Bennett was one of the few speakers at the summit to publicly condemn the attacks on Romney’s religion, something Romney’s advisers said was disappointing. Romney himself was aware of Jeffress’s comments, advisers said, and was not particularly bothered by them.
“Attacks on his faith, unfortunately, aren’t new,” said DeMoss, who was with Romney all morning. “He’s grown pretty thick- skinned on these things and maintained a really good sense of composure and even humor about it.”
In the 2008 race, Romney’s Mormonism became a significant obstacle, particularly in Iowa and South Carolina, early voting states where Christian conservatives made up a critical Republican voting bloc. He finished second in Iowa and fourth in South Carolina — behind former Arkansas governor Mike Huckabee, a onetime Baptist preacher, in both states.
In the heat of the primary season, Huckabee asked, “Don’t Mormons believe that Jesus and the devil are brothers?” He later apologized for his incorrect statement.
Many Americans were then and remain largely uninformed about the theological beliefs of Mormons, who make up 2 percent of the U.S. population.
Mormonism deviates from majority Christian belief in some key ways, including the beliefs that God revealed an additional gospel in the 19th century through Joseph Smith and that the contemporary leader of the Church of Jesus Christ of Latter-day Saints, as the Mormon Church is formally known, is a modern-day prophet. There are also many doctrinal differences over such issues as whether God is a body or a spirit.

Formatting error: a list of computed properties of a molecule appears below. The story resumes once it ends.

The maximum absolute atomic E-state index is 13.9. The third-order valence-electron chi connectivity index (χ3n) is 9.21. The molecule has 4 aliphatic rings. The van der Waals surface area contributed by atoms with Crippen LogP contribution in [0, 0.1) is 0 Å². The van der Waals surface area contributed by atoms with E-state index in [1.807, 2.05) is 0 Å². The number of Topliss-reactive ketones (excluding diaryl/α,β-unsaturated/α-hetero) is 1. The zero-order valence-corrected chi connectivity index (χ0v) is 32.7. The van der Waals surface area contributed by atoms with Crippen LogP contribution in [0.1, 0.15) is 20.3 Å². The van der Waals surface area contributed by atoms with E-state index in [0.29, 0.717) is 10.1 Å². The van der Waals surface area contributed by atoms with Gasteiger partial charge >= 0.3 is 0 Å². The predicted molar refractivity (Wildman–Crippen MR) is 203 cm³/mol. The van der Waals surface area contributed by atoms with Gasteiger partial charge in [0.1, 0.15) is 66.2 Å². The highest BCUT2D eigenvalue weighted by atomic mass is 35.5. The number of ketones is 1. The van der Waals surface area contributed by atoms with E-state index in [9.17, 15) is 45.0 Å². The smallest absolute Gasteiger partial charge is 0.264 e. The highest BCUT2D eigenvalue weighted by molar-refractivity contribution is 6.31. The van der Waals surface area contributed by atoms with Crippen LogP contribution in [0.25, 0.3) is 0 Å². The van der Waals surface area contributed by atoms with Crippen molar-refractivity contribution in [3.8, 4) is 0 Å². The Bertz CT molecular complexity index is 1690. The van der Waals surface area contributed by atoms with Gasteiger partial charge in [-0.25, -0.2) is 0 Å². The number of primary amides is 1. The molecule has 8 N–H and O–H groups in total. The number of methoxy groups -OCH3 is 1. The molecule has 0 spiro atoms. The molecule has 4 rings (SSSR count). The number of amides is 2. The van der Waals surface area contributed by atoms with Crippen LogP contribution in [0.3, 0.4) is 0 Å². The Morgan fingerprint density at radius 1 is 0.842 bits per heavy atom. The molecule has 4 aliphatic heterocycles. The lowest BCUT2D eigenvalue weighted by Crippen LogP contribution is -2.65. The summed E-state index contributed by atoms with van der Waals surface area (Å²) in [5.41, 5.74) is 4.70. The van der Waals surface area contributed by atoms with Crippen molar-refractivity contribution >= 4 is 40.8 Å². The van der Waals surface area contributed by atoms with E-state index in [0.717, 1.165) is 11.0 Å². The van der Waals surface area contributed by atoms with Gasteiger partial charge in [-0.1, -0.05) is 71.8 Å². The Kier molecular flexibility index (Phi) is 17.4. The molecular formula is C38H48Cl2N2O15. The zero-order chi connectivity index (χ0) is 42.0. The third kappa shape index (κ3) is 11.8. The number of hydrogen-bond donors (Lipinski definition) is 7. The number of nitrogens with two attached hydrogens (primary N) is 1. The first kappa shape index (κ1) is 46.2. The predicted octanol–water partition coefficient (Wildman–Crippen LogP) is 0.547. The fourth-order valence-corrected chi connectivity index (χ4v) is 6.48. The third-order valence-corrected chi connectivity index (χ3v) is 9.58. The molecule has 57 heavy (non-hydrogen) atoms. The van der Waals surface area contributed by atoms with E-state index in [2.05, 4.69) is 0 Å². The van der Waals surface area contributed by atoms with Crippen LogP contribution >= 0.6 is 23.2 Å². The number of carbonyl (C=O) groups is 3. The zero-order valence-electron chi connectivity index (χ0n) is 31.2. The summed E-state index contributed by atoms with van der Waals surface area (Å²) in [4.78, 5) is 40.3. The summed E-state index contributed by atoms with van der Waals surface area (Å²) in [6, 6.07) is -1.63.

When Romney first stepped out as a presidential candidate, he spoke more openly about his faith than he does now. In a lengthy 2007 interview with Karen Tumulty, then a correspondent for Time magazine, Romney expressed dismay at the assumptions some voters made about him because of his faith and lamented that Mormonism too often is mischaracterized.
“There are caricatures that take the most unusual teaching and turn it into the central tenet of the faith [or] pick some obscure aspect of your faith that you never think about [and] assume that was the whole central element of the church,” Romney said.
He described himself as a devout Mormon, saying it was “a part of my foundation throughout my life.” He said he does not pick and choose what parts of the faith to believe: “I’m not a cafeteria member of my faith.”
Although his family was prominent in the Mormon Church, Romney grew up in Michigan, where few Mormons lived. This, he said, was helpful in shaping his character. “It’s a blessing to be different, to stand up for that,” he said, recalling an episode of “The Simpsons” in which Marge gave that advice to her daughter, Lisa.
During his first presidential campaign, Romney made an aggressive play for social conservatives despite theological differences. He privately courted influential pastors and delivered the commencement address at Pat Robertson’s Regent University.